What is in this article?:
- Multiple factors are causing a delay this year in Georgia's peanut harvest.
- Planting was delayed due to a cool, wet spring.
- The average yield for 2013 is estimated at 3,900 pounds per acre, far short of last year's record.
GEORGIA PEANUT FIELDS, usually busy with harvest activities were quiet in mid-September, the result of multiple factors including delayed planting and excessive rainfall throughout the growing season.
Behind last year
This time last year, Georgia’s weekly crop condition report showed that 75 percent of the state’s peanut crop was considered to be good to excellent. This year, 58 percent is rated as good to excellent.
“Georgia’s final peanut acreage for 2013 is estimated at 430,000 acres, the lowest since 1923.
“It has been a long time since we’ve planted so few acres. The yield prediction is 3,900 pounds per acre, not close to last year’s record-breaking average.”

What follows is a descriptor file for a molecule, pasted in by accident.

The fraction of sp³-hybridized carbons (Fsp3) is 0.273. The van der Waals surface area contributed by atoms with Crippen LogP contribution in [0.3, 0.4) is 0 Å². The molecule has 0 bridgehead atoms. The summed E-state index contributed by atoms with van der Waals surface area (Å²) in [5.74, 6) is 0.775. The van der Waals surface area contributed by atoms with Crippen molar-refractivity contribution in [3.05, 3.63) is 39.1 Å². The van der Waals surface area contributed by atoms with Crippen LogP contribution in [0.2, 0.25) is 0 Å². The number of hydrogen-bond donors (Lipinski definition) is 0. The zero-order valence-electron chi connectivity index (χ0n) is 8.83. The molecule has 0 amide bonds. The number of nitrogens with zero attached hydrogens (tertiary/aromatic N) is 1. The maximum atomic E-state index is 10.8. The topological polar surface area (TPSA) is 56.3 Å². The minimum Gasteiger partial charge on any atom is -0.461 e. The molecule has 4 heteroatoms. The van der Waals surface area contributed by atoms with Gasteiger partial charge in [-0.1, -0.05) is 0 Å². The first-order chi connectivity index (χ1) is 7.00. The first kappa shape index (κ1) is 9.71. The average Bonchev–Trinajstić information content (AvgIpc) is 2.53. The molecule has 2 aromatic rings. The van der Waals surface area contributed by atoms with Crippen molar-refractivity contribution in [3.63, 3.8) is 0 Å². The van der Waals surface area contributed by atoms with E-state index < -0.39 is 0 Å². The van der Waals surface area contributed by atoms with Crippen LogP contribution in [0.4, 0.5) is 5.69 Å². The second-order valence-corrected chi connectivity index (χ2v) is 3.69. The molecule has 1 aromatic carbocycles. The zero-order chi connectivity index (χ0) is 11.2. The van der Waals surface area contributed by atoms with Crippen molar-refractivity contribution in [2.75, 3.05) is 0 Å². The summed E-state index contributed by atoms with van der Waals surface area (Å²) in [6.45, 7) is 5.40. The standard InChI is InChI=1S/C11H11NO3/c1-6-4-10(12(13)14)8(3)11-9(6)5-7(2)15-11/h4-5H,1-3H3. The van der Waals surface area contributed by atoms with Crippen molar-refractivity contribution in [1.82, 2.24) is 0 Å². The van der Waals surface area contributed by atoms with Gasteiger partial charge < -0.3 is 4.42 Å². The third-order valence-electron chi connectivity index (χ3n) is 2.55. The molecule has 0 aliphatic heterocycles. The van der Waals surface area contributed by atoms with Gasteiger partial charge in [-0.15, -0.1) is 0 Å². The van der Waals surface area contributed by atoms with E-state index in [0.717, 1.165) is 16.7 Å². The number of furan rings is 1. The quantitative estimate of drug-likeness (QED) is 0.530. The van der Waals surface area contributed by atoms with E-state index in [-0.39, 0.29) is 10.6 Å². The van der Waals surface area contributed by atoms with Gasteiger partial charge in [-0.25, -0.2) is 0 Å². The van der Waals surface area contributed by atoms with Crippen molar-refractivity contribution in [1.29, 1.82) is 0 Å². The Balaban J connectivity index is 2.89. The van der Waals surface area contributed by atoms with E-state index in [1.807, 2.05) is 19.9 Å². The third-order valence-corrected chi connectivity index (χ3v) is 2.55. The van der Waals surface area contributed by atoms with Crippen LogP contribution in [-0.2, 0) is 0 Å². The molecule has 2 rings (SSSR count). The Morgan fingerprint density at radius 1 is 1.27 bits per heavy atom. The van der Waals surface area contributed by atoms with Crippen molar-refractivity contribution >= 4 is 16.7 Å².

But despite this year’s heavy rainfall, weed and disease control have been good, says Beasley.
“Weed control has been outstanding this year despite heavy rainfall. Our weed scientists have delivered to our county agents and growers the kinds of programs that reduce the threat of problem weeds. The biggest concern is the herbicide-resistant weeds, not only for peanuts but for all crop production. A lot of time, effort and funding have been spent to address these problems.
“Also, we’re not seeing the disease severity we thought we would because of excessive rainfall. The great thing about weed and disease control is that growers have exceptional tools for monitoring any problems that arise. With those programs and the chemistries available, our growers can do a fantastic job.”
A new wrinkle for 2013 has been a sharp increase in the level of tomato spotted wilt virus (TSWV) in farmers’ fields, says Beasley.
“Growers also saw the highest level of TSWV than they’ve seen in many years. There was an explosion of thrips populations in late May, and we expected that would show us a lot of tomato spotted wilt virus. This virus has not gone away, and it is incumbent upon us to continue monitoring the problem and do whatever we can to help growers prevent it from occurring in their fields. This is some of the worst virus we have seen in since 1997 or 1998.”
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